Forecaster Blogs

Blog: The Brett Kobernik Skunkworks - Jan 26, 2015 - Bruce Tremper
I dropped a vehicle off at Brett Kobernik's house yesterday and caught him working in his garage.  I thought others would be amazed, as I always am, in a look behind the scenes of the skunkworks of the Utah Avalanche Center and the genius of Brett Kobernik.   Here, on the left, he has a couple of motorcycles converted into snow bikes with a snowmobile track on the back and a ski in the front.  He usually rides these instead of snowmobiles because they are so much more nimble and easier to get unstuck.  On the right, he has built a prototype of a mobile weather station with technical...


Blog: Guilt - Jan 24, 2015 - Hardesty
  Guilt from Drew Hardesty on Vimeo. A few years ago, one of my best friends was caught in an avalanche somewhere north of here.  The avalanche was triggered from above - another skier on the slope - and as the Leviathan roared down, he pushed another skier out of the way toward safety...and suffered the onslaught of the avalanche.  Deep within the stomach of the whale, he pulled the trigger on the avalanche airbag.  "It was like the hand of God that pulled me up toward the surface and I survived."  He's the only person I know that has had two very different experiences with an airbag.  The...


Blog: C-PST: Request for more Data from UAC Observers - Jan 23, 2015 - Hardesty for Gallatin NF Avalanche Forecaster Eric Knoff
Request for more data sets for Eric Knoff in the Gallatin NF Av Ctr ​From the other day - PST (Propagation Saw Tests) tend to have a higher "false stable" ratio than ECTs (Extended Column Tests) but may be preferable when one has a deeper weakness of concern.   Eric Knoff (retired Snowbird) and current Gallatin NF Avalanche Center forecaster wrote a paper on horizontal pit-wall PSTs and published it at this fall's ISSW.  His data indicate that CPSTs share similar critical cut lengths as standard PSTs, with 75% of critical cut lengths...


Blog: Practicing Companion Rescue - Jan 9, 2015 - UAC Logan
        Everyone who enjoys the snow in the backcountry should practice Companion Avalanche Rescue.  If you get caught in an avalanche, your best hope for survival lies in the hands of your companions.   A bit of practice will make your crew more efficient and faster in a critical race against time.   The seconds and minutes you'll save if someone is buried could be the difference between life and death.     This video is not meant to be a stand-alone resource.  Many more in-depth descriptions of the companion rescue...


Blog: Drift into Failure...or, Mathematics and a Few Thoughts on Risk - Dec 31, 2014 - Drew Hardesty
What is your Level of Acceptable Risk?  How did you determine this?  Some will center-punch Superior on a CONSIDERABLE danger while others feel happy going to Powder Park everyday.  Everyone is different and it's insulting at worst and a waste of time at best to look askance at others who are on either end of the pendulum. It's - how shall we say - inelegant to look upon some as suicidal and others as boring and unfulfilled.   The key points here are  To be aware of your level of acceptable risk Understand factors that may influence your risk taking Find others who have a similar level of...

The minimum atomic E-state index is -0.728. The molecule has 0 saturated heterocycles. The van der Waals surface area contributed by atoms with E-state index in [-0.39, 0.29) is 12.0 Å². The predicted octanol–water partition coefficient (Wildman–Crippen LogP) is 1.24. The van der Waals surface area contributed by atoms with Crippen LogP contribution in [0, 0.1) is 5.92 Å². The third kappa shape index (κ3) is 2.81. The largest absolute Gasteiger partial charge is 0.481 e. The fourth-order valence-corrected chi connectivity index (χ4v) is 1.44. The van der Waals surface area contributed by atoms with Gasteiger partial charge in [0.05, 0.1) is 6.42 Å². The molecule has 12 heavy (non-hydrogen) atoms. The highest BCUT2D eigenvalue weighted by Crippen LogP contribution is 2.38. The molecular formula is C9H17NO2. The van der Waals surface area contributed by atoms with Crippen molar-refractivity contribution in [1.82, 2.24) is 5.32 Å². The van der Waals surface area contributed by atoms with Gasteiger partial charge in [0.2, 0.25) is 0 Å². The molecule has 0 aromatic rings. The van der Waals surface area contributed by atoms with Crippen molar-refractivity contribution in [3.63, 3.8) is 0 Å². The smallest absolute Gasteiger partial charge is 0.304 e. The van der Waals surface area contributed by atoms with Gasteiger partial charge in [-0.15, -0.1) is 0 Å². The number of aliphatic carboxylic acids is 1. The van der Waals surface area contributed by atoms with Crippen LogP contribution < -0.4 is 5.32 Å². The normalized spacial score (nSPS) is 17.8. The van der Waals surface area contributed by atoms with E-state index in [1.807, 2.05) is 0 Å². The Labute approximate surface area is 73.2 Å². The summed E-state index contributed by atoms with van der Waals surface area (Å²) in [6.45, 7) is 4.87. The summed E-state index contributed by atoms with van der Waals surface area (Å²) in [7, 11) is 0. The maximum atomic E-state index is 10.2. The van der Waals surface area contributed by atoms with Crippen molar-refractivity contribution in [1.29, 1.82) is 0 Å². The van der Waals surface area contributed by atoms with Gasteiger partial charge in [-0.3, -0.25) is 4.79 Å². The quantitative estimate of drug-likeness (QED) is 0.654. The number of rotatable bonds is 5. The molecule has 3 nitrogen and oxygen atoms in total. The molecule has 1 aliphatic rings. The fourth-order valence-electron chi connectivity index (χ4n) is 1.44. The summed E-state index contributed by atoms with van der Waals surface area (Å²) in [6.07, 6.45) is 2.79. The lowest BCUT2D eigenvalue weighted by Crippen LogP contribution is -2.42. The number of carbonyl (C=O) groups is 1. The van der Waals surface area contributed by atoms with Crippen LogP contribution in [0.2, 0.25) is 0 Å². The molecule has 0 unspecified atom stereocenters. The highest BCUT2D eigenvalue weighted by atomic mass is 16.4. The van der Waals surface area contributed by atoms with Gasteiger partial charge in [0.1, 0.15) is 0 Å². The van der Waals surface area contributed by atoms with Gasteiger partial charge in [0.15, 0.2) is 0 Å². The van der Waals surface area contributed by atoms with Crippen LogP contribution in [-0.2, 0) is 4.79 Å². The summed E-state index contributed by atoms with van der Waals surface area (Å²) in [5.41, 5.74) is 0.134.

Blog: Avalanche Watches and Warnings - Dec 31, 2014 - Hardesty and Tremper
Confused about the terms Watch and Warning?  You're not alone.  The terms Watch and Warning have been used by the National Weather Service for many years to warn the public and media about especially dangerous weather that is expected, imminent or occurring. Since we have been co-located with the National Weather Service office since 1980, we have always utilized  Watch and Warnings to warn about especially dangerous avalanche conditions.  It also helps to reach the public that wouldn't otherwise get avalanche information...


Blog: Weekend Avalanche Preview 12-12-2014 - Dec 12, 2014 - Bruce Tremper
With a storm coming in for the weekend, it's extremely important to map the pre-existing snow to know if the either wind blown snow and new snow will overload any weak layers.  In this case, the weak layer will be the present snow surface.  The long period of clear skies this past week or more has created very weak snow on the surface, which we call near-surface faceted snow as well as surface hoar.  The strong sun created slick sun crusts on the sun exposed slopes.  So here is the general snow surface pattern by aspect and elevation:       Here's a good recent video from Brett Kobernik:  ...


Blog: Quick and easy avalanche rescue practice - Dec 11, 2014 - Toby Weed
We all need  to take the time to practice with our avalanche rescue equipment...  It's easy to do, doesn't take much time, helps to make sure our equipment is functioning correctly, and could go along way towards saving lives in the backcountry. Here's a short video we did of our practice in the Tony Grove Area yesterday, (12-10-2014)


Blog: Lies, Damn Lies, and Statistics - Looking at the Last 10 years of Avalanche Fatalities in Utah - Dec 9, 2014 - Drew Hardesty
Looking over the last 10 winters at the avalanche fatalities across the state.  What's the trend?  Where do they occur...and to whom?  One might look at a running average of 4 fatalities/year against explosive growth in backcountry use over the past 10 years and draw any number of conclusions.   At first glance, one might be lulled into looking at these numbers as numbers; but in truth each number is a person - a friend, husband, wife, child, or colleague. The numbers belie the real stories punctuated by real events with real people affected by close calls...


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